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Gravitational waves originate from significant distances. Presumably they are red-shifted the same amount as the galaxies they originated in. In the absence of gravitational “spectral lines”, can this red shift be measured? And if it can be, is this information useful in calculating distance or inferring the event that created the gravitational waves?

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Gravitational waves should be redshifted.

The gravitational wave signal of an inspiralling binary system, which drifts across a range of frequencies, does not however yield the redshift of the binary system, since changing the redshift is indistinguishable from changing the mass of the system.

In practice, what is usually done is to estimate the redshift from the luminosity-distance, which can be determined purely from the gravitational wave signal (the so-called "standard siren" technique), combined with a cosmological model.

Of course, where there is an optical counterpart - such as a kilonova - then the redshift of the gravitational wave source can then be estimated from its host galaxy. In which case this offers an independent route to determine cosmological parameters.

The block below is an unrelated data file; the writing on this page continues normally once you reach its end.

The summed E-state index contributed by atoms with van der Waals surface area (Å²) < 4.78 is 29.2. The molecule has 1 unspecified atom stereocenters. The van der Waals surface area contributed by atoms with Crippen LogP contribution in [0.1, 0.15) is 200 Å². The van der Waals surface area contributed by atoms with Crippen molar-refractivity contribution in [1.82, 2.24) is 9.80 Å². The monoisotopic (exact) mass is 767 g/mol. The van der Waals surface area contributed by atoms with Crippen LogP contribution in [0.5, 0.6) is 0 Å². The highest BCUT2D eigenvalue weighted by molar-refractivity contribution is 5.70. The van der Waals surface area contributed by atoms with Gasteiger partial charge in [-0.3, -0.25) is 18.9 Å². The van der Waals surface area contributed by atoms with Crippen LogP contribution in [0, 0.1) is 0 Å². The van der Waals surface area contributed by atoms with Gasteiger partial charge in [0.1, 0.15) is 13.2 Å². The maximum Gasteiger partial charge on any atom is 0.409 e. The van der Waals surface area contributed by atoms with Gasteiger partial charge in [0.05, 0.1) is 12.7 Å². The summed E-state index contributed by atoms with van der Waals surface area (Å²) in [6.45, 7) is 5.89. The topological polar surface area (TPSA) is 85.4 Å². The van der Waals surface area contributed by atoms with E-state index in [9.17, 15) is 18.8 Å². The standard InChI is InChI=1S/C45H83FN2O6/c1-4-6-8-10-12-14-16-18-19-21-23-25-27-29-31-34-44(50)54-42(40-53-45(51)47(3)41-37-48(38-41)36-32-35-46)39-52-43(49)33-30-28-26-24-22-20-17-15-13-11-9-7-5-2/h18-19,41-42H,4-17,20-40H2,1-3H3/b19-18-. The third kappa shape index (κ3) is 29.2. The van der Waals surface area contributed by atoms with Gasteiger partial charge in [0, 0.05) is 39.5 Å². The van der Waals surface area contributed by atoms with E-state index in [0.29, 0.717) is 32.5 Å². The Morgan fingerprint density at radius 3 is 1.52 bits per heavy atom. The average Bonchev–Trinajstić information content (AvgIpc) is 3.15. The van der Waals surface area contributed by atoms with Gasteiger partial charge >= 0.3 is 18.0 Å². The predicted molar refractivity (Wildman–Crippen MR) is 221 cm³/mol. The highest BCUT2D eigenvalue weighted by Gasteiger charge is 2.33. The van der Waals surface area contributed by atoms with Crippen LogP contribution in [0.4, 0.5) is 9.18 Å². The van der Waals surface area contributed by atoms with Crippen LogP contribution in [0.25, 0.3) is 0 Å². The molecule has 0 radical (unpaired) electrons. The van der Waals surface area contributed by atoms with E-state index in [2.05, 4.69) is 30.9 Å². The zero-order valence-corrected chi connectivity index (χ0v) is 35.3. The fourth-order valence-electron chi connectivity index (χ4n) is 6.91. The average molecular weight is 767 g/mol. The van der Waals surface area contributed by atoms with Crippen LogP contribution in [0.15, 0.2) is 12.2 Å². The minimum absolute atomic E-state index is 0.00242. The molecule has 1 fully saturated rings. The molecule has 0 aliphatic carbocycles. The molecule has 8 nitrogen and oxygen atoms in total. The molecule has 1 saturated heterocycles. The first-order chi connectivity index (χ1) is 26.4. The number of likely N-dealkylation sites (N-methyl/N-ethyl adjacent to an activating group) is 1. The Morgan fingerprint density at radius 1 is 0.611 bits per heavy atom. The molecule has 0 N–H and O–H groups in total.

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There is no reason to suspect that there are no spectral lines at GW. On the contrary: in binary systems like Algol, two stars have been orbiting each other with an almost constant period for millions of years. The frequency change is so small that you would see a clear spectral line if you could receive the emitted GW. There is no problem building a receiver for $f_{GW}=8.073073~\mu$Hz, all that is missing is a suitable antenna.

If the Earth-Algol distance decreases for six months as the Earth orbits the Sun, the reception frequency must be blueshifted. Then follows six months of redshift.

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  • $\begingroup$ "There is no problem building a receiver" there are lots of problems, mostly that the signal is so weak. $\endgroup$
    – James K
    Commented Nov 12, 2023 at 15:53
  • $\begingroup$ @James: No, it's really not difficult. They know exactly how to successfully receive and demodulate the signals from extremely distant probes like voyager. $\endgroup$
    – 9herbert9
    Commented Nov 13, 2023 at 17:28
  • $\begingroup$ Those are em signals. Not the same. $\endgroup$
    – James K
    Commented Nov 13, 2023 at 18:13
  • $\begingroup$ A receiver responds to alternating voltage of a selectable frequency without thinking about the origin of the alternating voltage. The antenna's job is to convert changes in the signal (sound, EM, GW,...) into alternating voltage. $\endgroup$
    – 9herbert9
    Commented Nov 14, 2023 at 10:14
  • $\begingroup$ There's no alternating voltage in a gravitational wave. $\endgroup$
    – James K
    Commented Nov 14, 2023 at 21:11

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